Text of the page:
After the air valve 152 is closed, the blood pumphead 50 is rotated 90° around hinge 144 so that the tubular pumping member 68 is in a vertical position. While in such a position, steel ball 104 within inlet valve 92 is held by gravity within the beveled portion 106 of the inlet valve 78 and thus blocks access of fluid to the tubular pumping member. At the same time, steel ball 118 is seated within the beveled portion 115 of the reduced diameter opening of inner sealing ring 79 of the outlet valve 94.
As the piston 126 begins its downward stroke, the fluid which is within pumphead chamber 52 is withdrawn, creating a partial vacuum within pumphead chamber 52. The partial vacuum causes the expansion of elastic tubular pumping member 68, creating within the tubular pumping member 68 a partial vacuum. Fluid is drawn through inlet valve 92 by the partial vacuum which also lifts ball 104 out of its seat 106. The ball 104 is restrained by pins 102 from entering the tubular pumping valve 68.
While the fluid is being drawn through the inlet valve 92 the partial vacuum within the tubular pumping member 68 acts upon stainless steel ball 118 within the outlet valve 94 to hold the ball 118 in its seat 115 closing the outlet valve and preventing fluid from passing through the outlet valve.
As the piston 126 continues its downstroke, the tubular pumping member 68 continues to expand until the piston reaches its bottommost point. As the piston again begins to rise within the pump chamber 124, the fluid is forced back into fluid chamber 52, placing pressure on tubular pumping member 68. The resultant increased pressure within the tubular pumping member 68 serves to force ball 104 of the inlet valve back into its seat 106 closing the inlet valve. In the outlet valve 94 the ball 118 is forced upwards out of its seat 115, permitting the blood within the tubular pumping member 68 to be pumped through the outlet valve. Ball 118 is restrained from blocking the narrow passageway of outlet connecting extension 113 by pins 116. The blood flows through the tubes 36, the dialysis apparatus 14, the venous blood pressure set 16, and then back to the patient 22. The pumping cycle continues as piston 126 continues to rise and fall within the pumping chamber 124.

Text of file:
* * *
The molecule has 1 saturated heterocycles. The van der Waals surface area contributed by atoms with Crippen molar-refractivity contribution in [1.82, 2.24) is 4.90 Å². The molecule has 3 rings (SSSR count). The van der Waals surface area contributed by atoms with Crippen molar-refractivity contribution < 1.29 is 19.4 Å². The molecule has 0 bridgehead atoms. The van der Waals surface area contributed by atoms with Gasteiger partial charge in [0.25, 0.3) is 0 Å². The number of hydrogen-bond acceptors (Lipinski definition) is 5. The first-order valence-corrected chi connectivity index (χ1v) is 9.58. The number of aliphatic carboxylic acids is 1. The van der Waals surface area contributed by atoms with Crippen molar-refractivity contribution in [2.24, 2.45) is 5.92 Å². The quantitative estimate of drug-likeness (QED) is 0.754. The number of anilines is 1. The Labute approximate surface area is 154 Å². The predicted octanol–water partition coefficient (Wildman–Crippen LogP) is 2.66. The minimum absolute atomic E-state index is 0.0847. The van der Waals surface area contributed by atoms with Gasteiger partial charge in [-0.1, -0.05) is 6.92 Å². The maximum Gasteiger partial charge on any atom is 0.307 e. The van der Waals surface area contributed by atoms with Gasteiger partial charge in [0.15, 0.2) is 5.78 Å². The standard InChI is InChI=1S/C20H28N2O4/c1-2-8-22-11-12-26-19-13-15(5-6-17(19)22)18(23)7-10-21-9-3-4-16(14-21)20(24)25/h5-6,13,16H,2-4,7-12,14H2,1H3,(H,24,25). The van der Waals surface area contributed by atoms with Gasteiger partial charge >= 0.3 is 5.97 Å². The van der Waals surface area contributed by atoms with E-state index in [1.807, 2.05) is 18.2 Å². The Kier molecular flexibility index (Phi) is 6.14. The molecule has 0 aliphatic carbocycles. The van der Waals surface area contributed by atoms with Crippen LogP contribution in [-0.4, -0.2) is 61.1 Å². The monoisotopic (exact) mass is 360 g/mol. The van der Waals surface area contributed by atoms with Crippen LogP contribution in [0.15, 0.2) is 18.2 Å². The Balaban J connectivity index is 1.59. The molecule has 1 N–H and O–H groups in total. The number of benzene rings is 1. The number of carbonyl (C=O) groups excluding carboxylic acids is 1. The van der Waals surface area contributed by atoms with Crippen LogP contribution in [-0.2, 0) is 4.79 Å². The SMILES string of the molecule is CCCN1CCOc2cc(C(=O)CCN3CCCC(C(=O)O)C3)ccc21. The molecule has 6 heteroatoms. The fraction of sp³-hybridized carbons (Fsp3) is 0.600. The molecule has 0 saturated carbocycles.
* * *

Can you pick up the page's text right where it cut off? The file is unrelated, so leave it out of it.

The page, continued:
When the use of the pump is no longer required or it is to be used for a new patient, blood pumphead 50 is rotated from the vertical position around hinge 144 back to the horizontal position resting upon the top surface of housing 142. The air valve 152 is opened permitting air to enter the pumphead chamber 52. Piston 126 is brought to its lowest point (if it is not already there) by setting rheostat 148 to operate the pump at its lowest speed, and observing whether all of the fluid has been evacuated from the transparent blood pumphead 50.
When all of the fluid 154 has been withdrawn pin 88 is withdrawn from flange 90 permitting upper casing 54 to be pivoted around hinge 62 revealing the tubular pumping number 68. The portions of the improved blood pump which had come into contact with the blood during the prior operation of the device would now be removed. Thus, sealing rings 70 and 74, inlet valve 92, and tubular pumping member 68, sealing rings 72 and 79, outlet valve 94, as well as O-ring 76, would be lifted out of the apertures 64 and 66 in the blood pumphead 50. All of the removed apparatus could then either be discarded or sterilized for further use. It is contemplated, however, that the economics involved in manufacturing the removed items would dictate that it would be more convenient and safer to discard these parts rather than re-use them.
A new unit consisting of all of the previously removed parts would then be easily placed into the pumphead 50. Alignment lips 74 would insure that the proper positioning of the sealing rings 70 and 72 took place. The lips 74 would also ensure that the proper tension was placed upon tubular pumping member 68 so that no wrinkles appear in the tubular pumping member which might cause the development of fibron during the pumping operation of the device.